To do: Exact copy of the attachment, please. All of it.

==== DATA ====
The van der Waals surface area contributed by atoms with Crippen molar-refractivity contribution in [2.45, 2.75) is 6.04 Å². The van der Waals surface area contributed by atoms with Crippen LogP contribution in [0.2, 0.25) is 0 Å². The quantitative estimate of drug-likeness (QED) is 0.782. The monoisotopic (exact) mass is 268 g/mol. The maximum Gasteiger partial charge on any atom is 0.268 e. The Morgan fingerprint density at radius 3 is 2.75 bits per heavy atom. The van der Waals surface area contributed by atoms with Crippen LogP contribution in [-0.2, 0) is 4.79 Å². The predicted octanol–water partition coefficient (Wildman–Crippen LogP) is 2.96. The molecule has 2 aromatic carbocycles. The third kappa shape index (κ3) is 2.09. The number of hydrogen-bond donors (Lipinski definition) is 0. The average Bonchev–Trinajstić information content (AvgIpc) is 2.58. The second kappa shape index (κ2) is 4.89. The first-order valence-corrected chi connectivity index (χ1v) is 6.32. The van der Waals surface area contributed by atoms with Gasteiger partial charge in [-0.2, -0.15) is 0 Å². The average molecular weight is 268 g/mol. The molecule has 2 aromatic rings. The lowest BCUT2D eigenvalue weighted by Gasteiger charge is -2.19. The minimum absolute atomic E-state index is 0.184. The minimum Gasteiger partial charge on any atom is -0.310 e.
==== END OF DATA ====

The van der Waals surface area contributed by atoms with Crippen molar-refractivity contribution in [2.45, 2.75) is 6.04 Å². The van der Waals surface area contributed by atoms with Crippen LogP contribution in [0.2, 0.25) is 0 Å². The quantitative estimate of drug-likeness (QED) is 0.782. The monoisotopic (exact) mass is 268 g/mol. The maximum Gasteiger partial charge on any atom is 0.268 e. The Morgan fingerprint density at radius 3 is 2.75 bits per heavy atom. The van der Waals surface area contributed by atoms with Crippen LogP contribution in [-0.2, 0) is 4.79 Å². The predicted octanol–water partition coefficient (Wildman–Crippen LogP) is 2.96. The molecule has 2 aromatic carbocycles. The third kappa shape index (κ3) is 2.09. The number of hydrogen-bond donors (Lipinski definition) is 0. The average Bonchev–Trinajstić information content (AvgIpc) is 2.58. The second kappa shape index (κ2) is 4.89. The first-order valence-corrected chi connectivity index (χ1v) is 6.32. The van der Waals surface area contributed by atoms with Gasteiger partial charge in [-0.2, -0.15) is 0 Å². The average molecular weight is 268 g/mol. The molecule has 2 aromatic rings. The lowest BCUT2D eigenvalue weighted by Gasteiger charge is -2.19. The minimum absolute atomic E-state index is 0.184. The minimum Gasteiger partial charge on any atom is -0.310 e.